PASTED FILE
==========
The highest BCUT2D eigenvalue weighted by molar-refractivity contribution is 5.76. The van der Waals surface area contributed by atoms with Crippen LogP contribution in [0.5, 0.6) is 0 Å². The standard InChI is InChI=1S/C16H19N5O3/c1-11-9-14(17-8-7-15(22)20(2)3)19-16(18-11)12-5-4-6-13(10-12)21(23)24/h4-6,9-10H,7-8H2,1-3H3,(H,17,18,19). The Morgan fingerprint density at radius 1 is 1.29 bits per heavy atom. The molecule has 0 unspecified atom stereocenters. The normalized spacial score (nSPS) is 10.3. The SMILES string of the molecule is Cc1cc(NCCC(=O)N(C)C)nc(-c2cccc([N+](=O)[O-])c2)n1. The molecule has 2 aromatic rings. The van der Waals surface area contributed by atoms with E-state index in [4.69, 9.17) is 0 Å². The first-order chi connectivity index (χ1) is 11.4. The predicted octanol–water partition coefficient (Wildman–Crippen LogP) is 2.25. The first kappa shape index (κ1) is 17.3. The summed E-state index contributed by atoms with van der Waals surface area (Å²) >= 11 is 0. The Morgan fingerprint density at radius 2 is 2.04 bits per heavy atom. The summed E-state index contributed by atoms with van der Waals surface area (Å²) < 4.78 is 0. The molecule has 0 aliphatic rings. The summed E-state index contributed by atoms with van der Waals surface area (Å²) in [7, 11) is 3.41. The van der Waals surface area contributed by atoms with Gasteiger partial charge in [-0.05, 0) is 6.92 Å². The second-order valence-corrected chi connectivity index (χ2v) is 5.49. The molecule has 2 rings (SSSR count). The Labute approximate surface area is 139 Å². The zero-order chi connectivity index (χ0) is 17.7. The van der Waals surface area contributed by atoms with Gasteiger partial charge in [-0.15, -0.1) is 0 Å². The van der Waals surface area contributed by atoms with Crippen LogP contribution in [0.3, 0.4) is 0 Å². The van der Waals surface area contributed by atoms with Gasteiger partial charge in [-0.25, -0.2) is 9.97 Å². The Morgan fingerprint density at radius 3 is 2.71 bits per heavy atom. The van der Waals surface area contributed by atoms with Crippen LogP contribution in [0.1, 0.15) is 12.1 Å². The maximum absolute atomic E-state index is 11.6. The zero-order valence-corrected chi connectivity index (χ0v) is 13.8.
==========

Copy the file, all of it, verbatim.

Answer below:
The highest BCUT2D eigenvalue weighted by molar-refractivity contribution is 5.76. The van der Waals surface area contributed by atoms with Crippen LogP contribution in [0.5, 0.6) is 0 Å². The standard InChI is InChI=1S/C16H19N5O3/c1-11-9-14(17-8-7-15(22)20(2)3)19-16(18-11)12-5-4-6-13(10-12)21(23)24/h4-6,9-10H,7-8H2,1-3H3,(H,17,18,19). The Morgan fingerprint density at radius 1 is 1.29 bits per heavy atom. The molecule has 0 unspecified atom stereocenters. The normalized spacial score (nSPS) is 10.3. The SMILES string of the molecule is Cc1cc(NCCC(=O)N(C)C)nc(-c2cccc([N+](=O)[O-])c2)n1. The molecule has 2 aromatic rings. The van der Waals surface area contributed by atoms with E-state index in [4.69, 9.17) is 0 Å². The first-order chi connectivity index (χ1) is 11.4. The predicted octanol–water partition coefficient (Wildman–Crippen LogP) is 2.25. The first kappa shape index (κ1) is 17.3. The summed E-state index contributed by atoms with van der Waals surface area (Å²) >= 11 is 0. The Morgan fingerprint density at radius 2 is 2.04 bits per heavy atom. The summed E-state index contributed by atoms with van der Waals surface area (Å²) < 4.78 is 0. The molecule has 0 aliphatic rings. The summed E-state index contributed by atoms with van der Waals surface area (Å²) in [7, 11) is 3.41. The van der Waals surface area contributed by atoms with Gasteiger partial charge in [-0.05, 0) is 6.92 Å². The second-order valence-corrected chi connectivity index (χ2v) is 5.49. The molecule has 2 rings (SSSR count). The Labute approximate surface area is 139 Å². The zero-order chi connectivity index (χ0) is 17.7. The van der Waals surface area contributed by atoms with Gasteiger partial charge in [-0.15, -0.1) is 0 Å². The van der Waals surface area contributed by atoms with Crippen LogP contribution in [0.3, 0.4) is 0 Å². The van der Waals surface area contributed by atoms with Gasteiger partial charge in [-0.25, -0.2) is 9.97 Å². The Morgan fingerprint density at radius 3 is 2.71 bits per heavy atom. The van der Waals surface area contributed by atoms with Crippen LogP contribution in [0.1, 0.15) is 12.1 Å². The maximum absolute atomic E-state index is 11.6. The zero-order valence-corrected chi connectivity index (χ0v) is 13.8.